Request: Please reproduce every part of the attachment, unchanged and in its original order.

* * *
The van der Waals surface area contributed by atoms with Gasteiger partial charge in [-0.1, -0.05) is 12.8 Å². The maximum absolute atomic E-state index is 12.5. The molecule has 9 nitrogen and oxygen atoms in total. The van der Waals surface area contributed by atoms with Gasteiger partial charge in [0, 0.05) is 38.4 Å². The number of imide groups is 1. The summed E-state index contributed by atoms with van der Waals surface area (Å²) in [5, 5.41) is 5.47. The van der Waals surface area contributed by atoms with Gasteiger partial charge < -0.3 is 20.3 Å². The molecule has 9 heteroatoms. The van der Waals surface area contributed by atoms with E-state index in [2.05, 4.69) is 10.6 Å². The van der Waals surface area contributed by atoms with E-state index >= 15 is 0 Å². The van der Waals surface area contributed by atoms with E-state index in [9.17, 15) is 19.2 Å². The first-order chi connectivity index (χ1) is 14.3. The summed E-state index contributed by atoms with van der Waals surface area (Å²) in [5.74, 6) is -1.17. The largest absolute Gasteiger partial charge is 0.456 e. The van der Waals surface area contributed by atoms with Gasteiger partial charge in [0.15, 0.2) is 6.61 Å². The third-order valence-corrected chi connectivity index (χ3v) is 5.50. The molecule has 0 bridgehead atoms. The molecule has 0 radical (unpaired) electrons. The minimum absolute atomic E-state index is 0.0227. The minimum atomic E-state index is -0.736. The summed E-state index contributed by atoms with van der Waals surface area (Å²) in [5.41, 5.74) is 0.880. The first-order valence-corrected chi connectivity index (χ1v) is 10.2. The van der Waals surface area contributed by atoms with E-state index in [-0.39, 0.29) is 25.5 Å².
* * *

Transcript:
The van der Waals surface area contributed by atoms with Gasteiger partial charge in [-0.1, -0.05) is 12.8 Å². The maximum absolute atomic E-state index is 12.5. The molecule has 9 nitrogen and oxygen atoms in total. The van der Waals surface area contributed by atoms with Gasteiger partial charge in [0, 0.05) is 38.4 Å². The number of imide groups is 1. The summed E-state index contributed by atoms with van der Waals surface area (Å²) in [5, 5.41) is 5.47. The van der Waals surface area contributed by atoms with Gasteiger partial charge < -0.3 is 20.3 Å². The molecule has 9 heteroatoms. The van der Waals surface area contributed by atoms with E-state index in [2.05, 4.69) is 10.6 Å². The van der Waals surface area contributed by atoms with E-state index >= 15 is 0 Å². The van der Waals surface area contributed by atoms with E-state index in [9.17, 15) is 19.2 Å². The first-order chi connectivity index (χ1) is 14.3. The summed E-state index contributed by atoms with van der Waals surface area (Å²) in [5.74, 6) is -1.17. The largest absolute Gasteiger partial charge is 0.456 e. The van der Waals surface area contributed by atoms with Gasteiger partial charge in [0.15, 0.2) is 6.61 Å². The third-order valence-corrected chi connectivity index (χ3v) is 5.50. The molecule has 0 bridgehead atoms. The molecule has 0 radical (unpaired) electrons. The minimum absolute atomic E-state index is 0.0227. The minimum atomic E-state index is -0.736. The summed E-state index contributed by atoms with van der Waals surface area (Å²) in [5.41, 5.74) is 0.880. The first-order valence-corrected chi connectivity index (χ1v) is 10.2. The van der Waals surface area contributed by atoms with E-state index in [-0.39, 0.29) is 25.5 Å².